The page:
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Lessons Deflategate Taught on Overcoming Career Mistakes

overcoming career mistakes

 

Whether or not he’s guilty, Tom Brady’s 4-game suspension for deflating footballs could have been a setback for his career, his legacy and his team. Instead, he returned from his suspension in top form and WON the Super Bowl this past Sunday. Here are four lessons from Brady’s unprecedented comeback that can apply when overcoming career mistakes:

 

1. Don’t Dwell

4 career lessons tom brady deflategate taught us

 

Brady blocked out the negatives of the situation and focused on what he could control: his attitude and work ethic. Don’t let a mistake at work have you walking on eggshells for the rest of your career. Dwelling on it discourages you from taking risks and thinking outside-the-box. Instead, be accountable and have the confidence to move forward.

 

2. Stay Motivated

While suspended, Tom Brady spent his time away from the game reading his favorite book for perspective and practicing. He prepared for his return and proved it with his stellar performance this season. Similarly, don’t be stagnant when a mistake occurs at work! NOW is the time to push yourself, keep your skills sharp, and go the extra mile. Managers will notice and it will help you bounce back quicker.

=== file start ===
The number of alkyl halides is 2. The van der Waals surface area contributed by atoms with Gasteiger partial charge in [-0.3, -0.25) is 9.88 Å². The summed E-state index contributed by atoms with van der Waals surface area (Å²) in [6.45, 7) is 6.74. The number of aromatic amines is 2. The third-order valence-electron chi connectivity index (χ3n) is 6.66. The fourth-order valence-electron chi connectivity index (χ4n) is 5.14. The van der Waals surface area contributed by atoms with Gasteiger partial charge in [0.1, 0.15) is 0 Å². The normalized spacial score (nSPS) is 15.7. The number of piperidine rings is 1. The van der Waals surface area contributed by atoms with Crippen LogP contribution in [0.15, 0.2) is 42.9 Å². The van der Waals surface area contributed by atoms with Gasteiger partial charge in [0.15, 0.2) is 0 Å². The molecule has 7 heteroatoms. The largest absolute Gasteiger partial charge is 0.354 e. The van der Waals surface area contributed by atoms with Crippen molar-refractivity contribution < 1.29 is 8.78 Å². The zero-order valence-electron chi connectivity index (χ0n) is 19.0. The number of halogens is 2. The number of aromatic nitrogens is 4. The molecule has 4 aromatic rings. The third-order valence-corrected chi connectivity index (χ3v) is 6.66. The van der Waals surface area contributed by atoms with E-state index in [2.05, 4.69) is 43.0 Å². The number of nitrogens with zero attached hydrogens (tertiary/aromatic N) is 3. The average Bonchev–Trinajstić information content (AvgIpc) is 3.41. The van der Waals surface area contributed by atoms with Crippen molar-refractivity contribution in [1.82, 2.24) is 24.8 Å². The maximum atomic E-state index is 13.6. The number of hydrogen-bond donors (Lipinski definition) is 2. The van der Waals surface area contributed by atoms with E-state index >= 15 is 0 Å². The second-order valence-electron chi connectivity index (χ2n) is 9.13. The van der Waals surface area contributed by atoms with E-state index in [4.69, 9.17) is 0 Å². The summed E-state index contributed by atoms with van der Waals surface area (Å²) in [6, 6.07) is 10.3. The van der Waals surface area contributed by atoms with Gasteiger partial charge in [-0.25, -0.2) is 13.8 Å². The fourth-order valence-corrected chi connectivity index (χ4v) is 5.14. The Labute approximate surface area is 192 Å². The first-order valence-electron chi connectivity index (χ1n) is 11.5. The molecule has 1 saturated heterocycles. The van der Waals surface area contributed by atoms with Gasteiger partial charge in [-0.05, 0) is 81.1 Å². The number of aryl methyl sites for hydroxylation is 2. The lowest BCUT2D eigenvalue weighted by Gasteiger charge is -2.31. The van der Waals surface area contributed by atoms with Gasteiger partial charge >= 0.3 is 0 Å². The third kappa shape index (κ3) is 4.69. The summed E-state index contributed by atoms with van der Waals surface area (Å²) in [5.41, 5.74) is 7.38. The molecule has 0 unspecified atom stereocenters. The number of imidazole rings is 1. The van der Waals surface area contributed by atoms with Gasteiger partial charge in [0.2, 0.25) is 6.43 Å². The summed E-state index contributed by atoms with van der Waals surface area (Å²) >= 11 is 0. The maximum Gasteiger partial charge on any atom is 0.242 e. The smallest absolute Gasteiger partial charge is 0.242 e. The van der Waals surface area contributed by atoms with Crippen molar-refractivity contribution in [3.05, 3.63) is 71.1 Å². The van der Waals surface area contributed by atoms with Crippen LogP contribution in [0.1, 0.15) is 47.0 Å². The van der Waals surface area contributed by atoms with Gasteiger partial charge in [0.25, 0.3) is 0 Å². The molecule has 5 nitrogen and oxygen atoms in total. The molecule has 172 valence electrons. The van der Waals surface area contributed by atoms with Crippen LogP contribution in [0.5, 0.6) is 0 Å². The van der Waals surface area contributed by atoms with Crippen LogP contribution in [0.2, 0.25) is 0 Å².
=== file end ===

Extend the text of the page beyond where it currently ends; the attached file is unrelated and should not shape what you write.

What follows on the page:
3. Don’t Repeat

Making the same mistake twice is not only embarrassing, but could also damage your credibility and trustworthiness. In Brady’s case, the league stepped in and changed rules across the NFL. At work, set your own rules to prevent another similar incident. Reflect on what caused the mistake, what you learned from it, and get thoughts from your manager on their perspective.

 

4. Deepen the Relationship With Your Manager

Brady and Coach Bill Belichick came into the season with the most wins as a QB-coach duo in history. After Brady’s suspension, they won the most games in the league, and recorded an all-time high for number of Super Bowl appearances. If deflategate had any effect on their relationship, it seemed to strengthen it.

This kind of boss/employee relationship is built through transparency and strong communication. Ask your manager for feedback on how you handled the mistake. Were they satisfied with how quickly you owned it and what you did to improve? The better that line of communication is, and the more the expectations are clear on both sides, the stronger your relationship will be going forward.

 

For more insight, check out this Fortune article covering 5 tips to get past a mistake at work.

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